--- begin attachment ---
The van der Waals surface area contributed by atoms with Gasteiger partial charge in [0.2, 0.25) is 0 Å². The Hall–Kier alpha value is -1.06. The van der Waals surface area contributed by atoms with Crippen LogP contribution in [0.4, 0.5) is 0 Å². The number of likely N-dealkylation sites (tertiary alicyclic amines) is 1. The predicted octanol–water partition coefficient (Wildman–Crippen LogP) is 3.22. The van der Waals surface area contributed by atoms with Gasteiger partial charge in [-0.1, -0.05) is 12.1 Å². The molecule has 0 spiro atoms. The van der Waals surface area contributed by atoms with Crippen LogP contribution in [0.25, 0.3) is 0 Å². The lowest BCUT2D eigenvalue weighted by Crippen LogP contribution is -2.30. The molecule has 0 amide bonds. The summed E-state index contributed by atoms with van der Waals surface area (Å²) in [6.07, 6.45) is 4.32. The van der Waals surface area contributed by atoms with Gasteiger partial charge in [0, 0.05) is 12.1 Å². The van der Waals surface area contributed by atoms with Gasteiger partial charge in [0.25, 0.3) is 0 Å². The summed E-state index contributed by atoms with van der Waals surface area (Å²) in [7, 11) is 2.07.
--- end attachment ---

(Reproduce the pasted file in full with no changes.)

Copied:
The van der Waals surface area contributed by atoms with Gasteiger partial charge in [0.2, 0.25) is 0 Å². The Hall–Kier alpha value is -1.06. The van der Waals surface area contributed by atoms with Crippen LogP contribution in [0.4, 0.5) is 0 Å². The number of likely N-dealkylation sites (tertiary alicyclic amines) is 1. The predicted octanol–water partition coefficient (Wildman–Crippen LogP) is 3.22. The van der Waals surface area contributed by atoms with Gasteiger partial charge in [-0.1, -0.05) is 12.1 Å². The molecule has 0 spiro atoms. The van der Waals surface area contributed by atoms with Crippen LogP contribution in [0.25, 0.3) is 0 Å². The lowest BCUT2D eigenvalue weighted by Crippen LogP contribution is -2.30. The molecule has 0 amide bonds. The summed E-state index contributed by atoms with van der Waals surface area (Å²) in [6.07, 6.45) is 4.32. The van der Waals surface area contributed by atoms with Gasteiger partial charge in [0, 0.05) is 12.1 Å². The van der Waals surface area contributed by atoms with Gasteiger partial charge in [0.25, 0.3) is 0 Å². The summed E-state index contributed by atoms with van der Waals surface area (Å²) in [7, 11) is 2.07.